Some 43,000 hogs were shot from helicopters in Texas last year, Vice reported, which represents only 1 to 2 percent of the estimated population there. Some have pegged feral hog numbers in the Lower 48 at between six and nine million. (That's six to seven times the number of native elk in the Lower 48, ten times the number of native pronghorn, and 15 times the total number of bison, though the vast majority of buffalo are on private farms and ranches.

To sustain that number of voracious feral pigs that will eat almost anything, including meat, it means a lot of food on the landscape is being consumed in the form of crops, things wildlife need to survive and even trash. 

So let’s return to the initial question. In the big scheme of things, which animal—native bison or non-native pigs— actually poses the greatest threat to the ecological integrity, heritage and economy of the West? In addition to hogs, let’s add the growing threat of Chronic Wasting Disease.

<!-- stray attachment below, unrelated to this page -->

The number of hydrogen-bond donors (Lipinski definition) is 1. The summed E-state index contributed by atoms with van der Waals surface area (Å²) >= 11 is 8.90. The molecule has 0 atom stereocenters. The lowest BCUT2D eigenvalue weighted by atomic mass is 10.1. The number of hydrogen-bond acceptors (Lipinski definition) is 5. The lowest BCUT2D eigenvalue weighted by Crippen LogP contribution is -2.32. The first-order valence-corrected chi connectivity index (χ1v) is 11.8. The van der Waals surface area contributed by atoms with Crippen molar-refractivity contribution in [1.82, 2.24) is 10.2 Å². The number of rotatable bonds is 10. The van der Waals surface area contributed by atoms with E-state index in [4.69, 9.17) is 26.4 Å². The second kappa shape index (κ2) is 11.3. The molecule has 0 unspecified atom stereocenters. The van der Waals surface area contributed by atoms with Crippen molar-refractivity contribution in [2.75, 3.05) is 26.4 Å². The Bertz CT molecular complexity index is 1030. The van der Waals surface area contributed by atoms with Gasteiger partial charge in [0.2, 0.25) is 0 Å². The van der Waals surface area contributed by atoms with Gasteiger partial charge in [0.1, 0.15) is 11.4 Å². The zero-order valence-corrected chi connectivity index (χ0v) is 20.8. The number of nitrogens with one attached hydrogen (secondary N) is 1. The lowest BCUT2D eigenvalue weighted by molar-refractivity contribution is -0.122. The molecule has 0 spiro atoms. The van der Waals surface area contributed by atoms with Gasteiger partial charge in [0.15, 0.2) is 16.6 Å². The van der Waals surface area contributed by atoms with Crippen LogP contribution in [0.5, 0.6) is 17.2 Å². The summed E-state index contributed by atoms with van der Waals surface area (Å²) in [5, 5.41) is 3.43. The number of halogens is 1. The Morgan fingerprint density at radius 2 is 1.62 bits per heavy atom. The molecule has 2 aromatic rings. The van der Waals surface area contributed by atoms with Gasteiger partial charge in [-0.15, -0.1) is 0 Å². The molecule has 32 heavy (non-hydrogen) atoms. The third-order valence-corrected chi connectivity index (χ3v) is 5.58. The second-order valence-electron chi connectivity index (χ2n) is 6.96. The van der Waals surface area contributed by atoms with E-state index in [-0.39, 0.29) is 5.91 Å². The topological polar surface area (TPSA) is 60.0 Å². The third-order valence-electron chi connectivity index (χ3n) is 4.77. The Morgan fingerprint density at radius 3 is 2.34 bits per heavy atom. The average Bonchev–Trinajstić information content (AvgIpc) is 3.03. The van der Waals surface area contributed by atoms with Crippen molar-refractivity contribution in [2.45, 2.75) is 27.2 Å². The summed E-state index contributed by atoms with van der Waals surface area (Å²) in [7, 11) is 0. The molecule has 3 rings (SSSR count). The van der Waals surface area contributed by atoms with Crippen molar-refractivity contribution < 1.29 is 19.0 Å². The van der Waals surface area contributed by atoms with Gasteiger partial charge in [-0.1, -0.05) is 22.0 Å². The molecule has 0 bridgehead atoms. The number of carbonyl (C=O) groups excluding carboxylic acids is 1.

Regarding bison, many millions of dollars have been spent killing more than 11,000 Yellowstone bison when they've naturally wandered into Montana.  Yellowstone this month said that it and its government partners intend to remove another 600 to 900 via slaughter, hunting or putting 150 in the park quarantine program with the hope some animals could one-day be transplanted onto tribal lands. 

The anodyne-sounding "cull," which is indiscriminate lethal control, will be done to reduce the size of the park bison population from 4900 to around 4000 to help reduce impacts caused by increasing numbers of bison on the Northern Range. But another major motivator is intolerance from the state of Montana which, it should be pointed out, has not allowed bison to fully inhabit terrain outside the park that Montana Gov. Steve Bullock and staff identified as places to give them more room to roam.

Many people don't realize that Yellowstone bison are special—descended from only a few dozen survivors of near-species extinction at the turn of the 19th century. The killing of Yellowstone bison in Montana has been based on the claim that bison represent an eminent threat to transmitting the disease brucellosis to domestic cattle.